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What if you could live your life over? - (6/21/2022)

By Dr. Ron Gasbarro

Mr. Mack has been a long-time patient at the pharmacy. Today, he turns 85. "Happy birthday, Mr. Mack," said the pharmacist. "May you have dozens more!" "I'm surprised I am still alive," Mr. Mack laughed and replied. "If I knew I was going to live this long, I would have taken better care of myself!" "You are caring for yourself by taking your medications," said the pharmacist. "But tell me, since you've already lived a long life, what would you change if you could go back in time?"

"I would never have taken up *cough* smoking," said Mr. Mack. "My dad was a *cough* heavy smoker and died from heart disease in his late 40s. I started in high school and continued for *cough* over 50 years." He continued, "And then there is the matter of my three wives. If I knew my marriages would be that crazy, I would have turned queer from the beginning!"

That was a peculiar confession, thought the pharmacist. And it was one on which Mr. Mack did not elaborate. Nevertheless, life is full of choices. Being gay or straight is usually not a choice. It just is. However, being gay and masquerading as straight is a choice and often a frustrating one. But in a broader sense, we make decisions based on what we know at the time. Marriages and divorces. Births and abortions. Where to live, when to attend school, and what kind of job to take are choices that we make. Sometimes the decision is made for us. Example: We try heroin. We try booze. Both can take over our lives, changing our futures to their detriment. 

Regarding regrets, scientific studies have revealed what people wish they had – and had not – done. A University of Illinois analysis collected data from 11 studies involving over 3,000 participants. They chose their regrets from a dozen or so possible "life domains," which is a fancy way of saying, "I could kick myself if only I…". For what it's worth, this data compilation was gender-biased, with 73% of the participants being female.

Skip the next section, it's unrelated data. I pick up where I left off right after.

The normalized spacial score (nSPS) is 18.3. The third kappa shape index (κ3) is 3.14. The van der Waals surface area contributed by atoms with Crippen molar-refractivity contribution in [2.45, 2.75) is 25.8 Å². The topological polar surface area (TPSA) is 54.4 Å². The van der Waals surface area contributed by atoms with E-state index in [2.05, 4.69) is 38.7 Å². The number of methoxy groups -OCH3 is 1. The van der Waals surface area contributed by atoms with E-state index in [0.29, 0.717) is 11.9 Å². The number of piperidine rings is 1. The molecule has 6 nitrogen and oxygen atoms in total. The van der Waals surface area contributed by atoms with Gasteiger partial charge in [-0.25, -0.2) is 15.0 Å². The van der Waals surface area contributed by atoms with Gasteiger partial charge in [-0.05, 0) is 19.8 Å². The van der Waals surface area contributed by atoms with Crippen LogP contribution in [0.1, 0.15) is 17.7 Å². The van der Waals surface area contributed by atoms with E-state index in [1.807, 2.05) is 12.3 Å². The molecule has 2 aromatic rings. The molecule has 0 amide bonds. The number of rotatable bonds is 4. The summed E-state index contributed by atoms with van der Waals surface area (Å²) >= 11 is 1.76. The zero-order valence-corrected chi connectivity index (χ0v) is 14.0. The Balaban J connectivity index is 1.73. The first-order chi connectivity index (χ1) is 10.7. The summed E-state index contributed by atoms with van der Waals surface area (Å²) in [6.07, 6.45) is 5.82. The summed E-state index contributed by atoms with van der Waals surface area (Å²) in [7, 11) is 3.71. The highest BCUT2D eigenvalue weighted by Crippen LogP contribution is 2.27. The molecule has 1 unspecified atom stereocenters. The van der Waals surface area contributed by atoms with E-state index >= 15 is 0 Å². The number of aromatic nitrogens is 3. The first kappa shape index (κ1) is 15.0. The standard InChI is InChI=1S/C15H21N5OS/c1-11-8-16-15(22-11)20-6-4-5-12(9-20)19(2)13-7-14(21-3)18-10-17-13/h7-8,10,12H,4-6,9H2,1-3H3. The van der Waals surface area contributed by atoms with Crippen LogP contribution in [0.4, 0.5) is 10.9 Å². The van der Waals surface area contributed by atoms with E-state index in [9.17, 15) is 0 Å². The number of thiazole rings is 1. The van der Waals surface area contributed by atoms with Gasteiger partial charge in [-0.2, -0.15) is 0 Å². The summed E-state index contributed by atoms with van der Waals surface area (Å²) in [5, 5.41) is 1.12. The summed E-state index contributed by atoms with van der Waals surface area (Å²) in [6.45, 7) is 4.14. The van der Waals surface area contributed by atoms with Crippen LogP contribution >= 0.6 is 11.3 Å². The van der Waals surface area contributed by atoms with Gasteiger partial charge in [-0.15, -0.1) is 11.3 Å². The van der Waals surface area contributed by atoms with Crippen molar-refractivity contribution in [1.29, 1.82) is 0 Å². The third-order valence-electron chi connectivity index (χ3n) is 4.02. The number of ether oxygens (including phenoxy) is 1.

The analysis showed the main life domains that study participants would have changed if they could. A career transition was the number one category for change. For example: "I wish I had taken the promotion to be regional manager of that lingerie company." This was followed by a revision of one's education. To wit: "Instead of dropping out of college and marrying Brad – that weasel! – I should have finished my degree." Disappointments as to how one spent one's money was a popular category. "I never should have used my life savings to enroll in Trump University."

Mr. Mack spoke for many of us in terms of better health when he regretted smoking. And yes, many of us should have gotten that colonoscopy, that shingles vaccine, or had that mole checked for cancer. Then, there were reflections on parenting. "If I spent more time with my kids, they might have passed algebra – Nah!" Finally, romance qualms checked in. For instance, "I should have married Janet instead of Lenny. Sigh."  

Shoulda, woulda, coulda, right? What's the upshot? A wise person once said, "In the end, the only regrets we have are the chances we did not take, the relationships we were afraid to have, and the decisions we took too long to make." But as the pharmacist told Mr. Mack, before you tighten the noose around your neck, know that you cannot spin the clock backward. Or can you? You can marry Janet. You can help your grandkids with their algebra. You can stop smoking. What you should not do is punish yourself. After all, life is brief. Long time dead. 

Ron Gasbarro, PharmD, is a recovering pharmacist and writer-in-residence at Rx-Press.

The content contained in this article is for informational purposes only. The content is not intended to be a substitute for professional advice. Reliance on any information provided in this article is solely at your own risk.

 


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